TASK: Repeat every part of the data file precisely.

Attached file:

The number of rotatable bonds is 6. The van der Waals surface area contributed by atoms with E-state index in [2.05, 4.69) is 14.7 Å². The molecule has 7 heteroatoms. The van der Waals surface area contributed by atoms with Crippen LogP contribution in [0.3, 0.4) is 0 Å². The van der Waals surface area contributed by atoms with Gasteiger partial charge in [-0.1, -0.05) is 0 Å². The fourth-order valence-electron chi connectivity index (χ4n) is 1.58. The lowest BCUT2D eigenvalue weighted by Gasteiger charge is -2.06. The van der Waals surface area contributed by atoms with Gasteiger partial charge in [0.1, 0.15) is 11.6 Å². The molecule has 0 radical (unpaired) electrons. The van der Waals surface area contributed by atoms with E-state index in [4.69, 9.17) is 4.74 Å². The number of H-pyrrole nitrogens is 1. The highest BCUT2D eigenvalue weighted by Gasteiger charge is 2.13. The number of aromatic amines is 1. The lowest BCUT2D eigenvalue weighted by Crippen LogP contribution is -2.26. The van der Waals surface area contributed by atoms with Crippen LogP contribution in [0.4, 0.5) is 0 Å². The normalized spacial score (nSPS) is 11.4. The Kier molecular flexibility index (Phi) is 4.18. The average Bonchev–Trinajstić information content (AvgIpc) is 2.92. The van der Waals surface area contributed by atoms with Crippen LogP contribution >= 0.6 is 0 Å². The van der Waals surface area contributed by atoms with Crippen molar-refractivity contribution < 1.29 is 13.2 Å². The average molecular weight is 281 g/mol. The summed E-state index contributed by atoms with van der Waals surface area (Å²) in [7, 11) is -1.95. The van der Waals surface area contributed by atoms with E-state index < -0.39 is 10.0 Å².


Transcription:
The number of rotatable bonds is 6. The van der Waals surface area contributed by atoms with E-state index in [2.05, 4.69) is 14.7 Å². The molecule has 7 heteroatoms. The van der Waals surface area contributed by atoms with Crippen LogP contribution in [0.3, 0.4) is 0 Å². The van der Waals surface area contributed by atoms with Gasteiger partial charge in [-0.1, -0.05) is 0 Å². The fourth-order valence-electron chi connectivity index (χ4n) is 1.58. The lowest BCUT2D eigenvalue weighted by Gasteiger charge is -2.06. The van der Waals surface area contributed by atoms with Gasteiger partial charge in [0.1, 0.15) is 11.6 Å². The molecule has 0 radical (unpaired) electrons. The van der Waals surface area contributed by atoms with E-state index in [4.69, 9.17) is 4.74 Å². The number of H-pyrrole nitrogens is 1. The highest BCUT2D eigenvalue weighted by Gasteiger charge is 2.13. The number of aromatic amines is 1. The lowest BCUT2D eigenvalue weighted by Crippen LogP contribution is -2.26. The van der Waals surface area contributed by atoms with Crippen LogP contribution in [0.4, 0.5) is 0 Å². The normalized spacial score (nSPS) is 11.4. The Kier molecular flexibility index (Phi) is 4.18. The average Bonchev–Trinajstić information content (AvgIpc) is 2.92. The van der Waals surface area contributed by atoms with Crippen LogP contribution >= 0.6 is 0 Å². The van der Waals surface area contributed by atoms with Crippen molar-refractivity contribution < 1.29 is 13.2 Å². The average molecular weight is 281 g/mol. The summed E-state index contributed by atoms with van der Waals surface area (Å²) in [7, 11) is -1.95. The van der Waals surface area contributed by atoms with E-state index < -0.39 is 10.0 Å².